We hope this update to beta testing makes it easier for you to test your app and gather valuable feedback and that these tips help you conduct successful tests. Visit the Developer Console Help Center to find out more about setting up beta testing for your app.Join the discussion on
Posted by Wojtek KaliciĆski, Developer Advocate, Android
Auto Backup for Apps makes seamless app data backup and restore possible with zero lines of application code. This feature will be available on Android devices running the upcoming M release. All you need to do to enable it for your app is update the targetSdkVersion to 23. You can test it now on the M Developer Preview, where weâve enabled Auto Backup for all apps regardless of targetSdkVersion.
Auto Backup for Apps is provided by Google to both users and developers at no charge. Even better, the backup data stored in Google Drive does not count against the user's quota. Please note that data transferred may still incur charges from the user's cellular / internet provider.
By default, for users that have opted in to backup, all of the data files of an app are automatically copied out to a userâs Drive. That includes databases, shared preferences and other content in the applicationâs private directory, up to a limit of 25 megabytes per app. Any data residing in the locations denoted by Context.getCacheDir(), Context.getCodeCacheDir() and Context.getNoBackupFilesDir() is excluded from backup. As for files on external storage, only those in Context.getExternalFilesDir() are backed up.How to control what is backed up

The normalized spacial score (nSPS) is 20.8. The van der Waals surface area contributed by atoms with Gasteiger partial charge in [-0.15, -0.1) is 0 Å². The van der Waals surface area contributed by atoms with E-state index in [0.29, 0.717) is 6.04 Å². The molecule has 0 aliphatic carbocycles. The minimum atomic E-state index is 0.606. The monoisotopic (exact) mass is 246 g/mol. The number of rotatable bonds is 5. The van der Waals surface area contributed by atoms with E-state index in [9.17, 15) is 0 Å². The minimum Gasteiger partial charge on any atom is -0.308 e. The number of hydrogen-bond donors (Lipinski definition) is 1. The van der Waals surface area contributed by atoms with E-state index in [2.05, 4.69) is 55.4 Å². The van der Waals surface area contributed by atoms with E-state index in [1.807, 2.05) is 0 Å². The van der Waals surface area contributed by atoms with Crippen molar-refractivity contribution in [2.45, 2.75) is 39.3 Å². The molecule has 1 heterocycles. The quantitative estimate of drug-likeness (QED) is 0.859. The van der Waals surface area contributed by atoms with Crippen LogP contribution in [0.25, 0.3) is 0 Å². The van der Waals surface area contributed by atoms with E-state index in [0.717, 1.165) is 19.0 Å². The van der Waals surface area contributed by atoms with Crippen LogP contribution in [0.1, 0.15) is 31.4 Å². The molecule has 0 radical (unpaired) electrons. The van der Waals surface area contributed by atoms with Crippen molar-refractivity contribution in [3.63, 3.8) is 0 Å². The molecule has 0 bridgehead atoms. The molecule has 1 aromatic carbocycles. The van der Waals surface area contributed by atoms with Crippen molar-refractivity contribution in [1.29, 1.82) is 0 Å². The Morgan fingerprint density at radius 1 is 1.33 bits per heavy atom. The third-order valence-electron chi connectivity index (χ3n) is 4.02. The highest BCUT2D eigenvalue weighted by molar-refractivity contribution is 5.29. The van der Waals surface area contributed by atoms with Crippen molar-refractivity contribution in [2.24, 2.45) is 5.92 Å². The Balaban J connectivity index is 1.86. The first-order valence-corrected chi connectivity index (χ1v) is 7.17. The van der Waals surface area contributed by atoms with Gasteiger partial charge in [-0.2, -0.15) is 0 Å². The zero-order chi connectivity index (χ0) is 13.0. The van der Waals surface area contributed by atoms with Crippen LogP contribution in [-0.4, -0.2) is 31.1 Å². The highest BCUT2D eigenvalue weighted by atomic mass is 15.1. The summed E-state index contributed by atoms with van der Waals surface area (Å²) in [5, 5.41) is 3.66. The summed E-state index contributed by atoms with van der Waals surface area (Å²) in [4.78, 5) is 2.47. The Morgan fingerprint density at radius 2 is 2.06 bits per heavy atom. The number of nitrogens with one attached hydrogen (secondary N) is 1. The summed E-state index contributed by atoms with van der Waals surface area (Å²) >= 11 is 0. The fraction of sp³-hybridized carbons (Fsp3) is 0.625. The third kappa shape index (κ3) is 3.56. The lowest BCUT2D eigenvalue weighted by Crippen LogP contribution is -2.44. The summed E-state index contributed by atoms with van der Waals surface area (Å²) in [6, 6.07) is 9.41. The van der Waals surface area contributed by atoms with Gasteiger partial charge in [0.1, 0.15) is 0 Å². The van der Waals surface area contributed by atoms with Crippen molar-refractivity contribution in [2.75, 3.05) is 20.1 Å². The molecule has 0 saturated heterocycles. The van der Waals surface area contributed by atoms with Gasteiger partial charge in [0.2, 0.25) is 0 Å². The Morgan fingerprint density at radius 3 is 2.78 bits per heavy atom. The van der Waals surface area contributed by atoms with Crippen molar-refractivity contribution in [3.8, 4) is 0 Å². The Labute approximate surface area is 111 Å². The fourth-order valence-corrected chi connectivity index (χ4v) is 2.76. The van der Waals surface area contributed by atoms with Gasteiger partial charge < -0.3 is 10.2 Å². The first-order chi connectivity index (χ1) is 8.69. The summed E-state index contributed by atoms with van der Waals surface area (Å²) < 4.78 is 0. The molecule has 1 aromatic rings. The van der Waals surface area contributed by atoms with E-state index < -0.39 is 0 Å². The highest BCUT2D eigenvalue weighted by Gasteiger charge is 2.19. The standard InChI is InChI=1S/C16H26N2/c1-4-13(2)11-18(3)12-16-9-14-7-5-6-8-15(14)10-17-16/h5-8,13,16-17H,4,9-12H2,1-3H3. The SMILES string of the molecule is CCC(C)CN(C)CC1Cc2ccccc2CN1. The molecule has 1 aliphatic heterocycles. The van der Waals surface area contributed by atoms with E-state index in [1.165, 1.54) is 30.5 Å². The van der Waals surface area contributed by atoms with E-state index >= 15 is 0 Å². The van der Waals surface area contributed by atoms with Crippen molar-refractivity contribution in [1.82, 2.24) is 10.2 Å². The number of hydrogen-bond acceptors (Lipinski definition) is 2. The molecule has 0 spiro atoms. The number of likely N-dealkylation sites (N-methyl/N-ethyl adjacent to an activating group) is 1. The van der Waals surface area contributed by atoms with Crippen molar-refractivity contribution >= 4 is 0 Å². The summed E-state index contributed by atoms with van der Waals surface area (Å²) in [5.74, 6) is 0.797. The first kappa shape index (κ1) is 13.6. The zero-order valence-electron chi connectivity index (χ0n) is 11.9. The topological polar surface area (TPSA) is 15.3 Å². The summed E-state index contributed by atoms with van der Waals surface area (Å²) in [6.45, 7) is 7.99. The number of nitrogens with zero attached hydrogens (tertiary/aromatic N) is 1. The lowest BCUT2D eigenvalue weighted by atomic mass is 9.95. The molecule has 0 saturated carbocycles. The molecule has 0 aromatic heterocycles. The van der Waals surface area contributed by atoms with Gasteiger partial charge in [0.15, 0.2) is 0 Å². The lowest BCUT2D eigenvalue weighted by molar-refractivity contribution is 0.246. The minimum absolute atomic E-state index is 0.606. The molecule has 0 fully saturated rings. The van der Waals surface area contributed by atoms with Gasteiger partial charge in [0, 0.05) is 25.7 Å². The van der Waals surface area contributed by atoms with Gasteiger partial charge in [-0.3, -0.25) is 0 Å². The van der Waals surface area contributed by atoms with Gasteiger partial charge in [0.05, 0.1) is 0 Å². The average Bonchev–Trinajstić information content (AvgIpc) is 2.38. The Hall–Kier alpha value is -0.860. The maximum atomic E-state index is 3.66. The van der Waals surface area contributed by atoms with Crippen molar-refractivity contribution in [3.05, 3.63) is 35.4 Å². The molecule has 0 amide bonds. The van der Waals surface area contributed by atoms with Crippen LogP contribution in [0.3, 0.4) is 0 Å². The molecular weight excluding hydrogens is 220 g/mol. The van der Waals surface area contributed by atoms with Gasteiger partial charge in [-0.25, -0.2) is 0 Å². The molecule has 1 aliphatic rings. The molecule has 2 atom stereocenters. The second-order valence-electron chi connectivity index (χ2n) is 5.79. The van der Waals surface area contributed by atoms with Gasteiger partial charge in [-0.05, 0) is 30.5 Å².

You can customize what app data is available for backup by creating a backup configuration file in the res/xml folder and referencing it in your appâs manifest:
In the configuration file, specify <include/> or <exclude/> rules that you need to fine tune the behavior of the default backup agent. Please refer to a detailed explanation of the rules syntax available in the documentation.What to exclude from backup
You may not want to have certain app data eligible for backup. For such data, please use one of the mechanisms above. For example:
With such a diverse landscape of apps, itâs important that developers consider how to maximise the benefits to the user of automatic backups. The goal is to reduce the friction of setting up a new device, which in most cases means transferring over user preferences and locally saved content.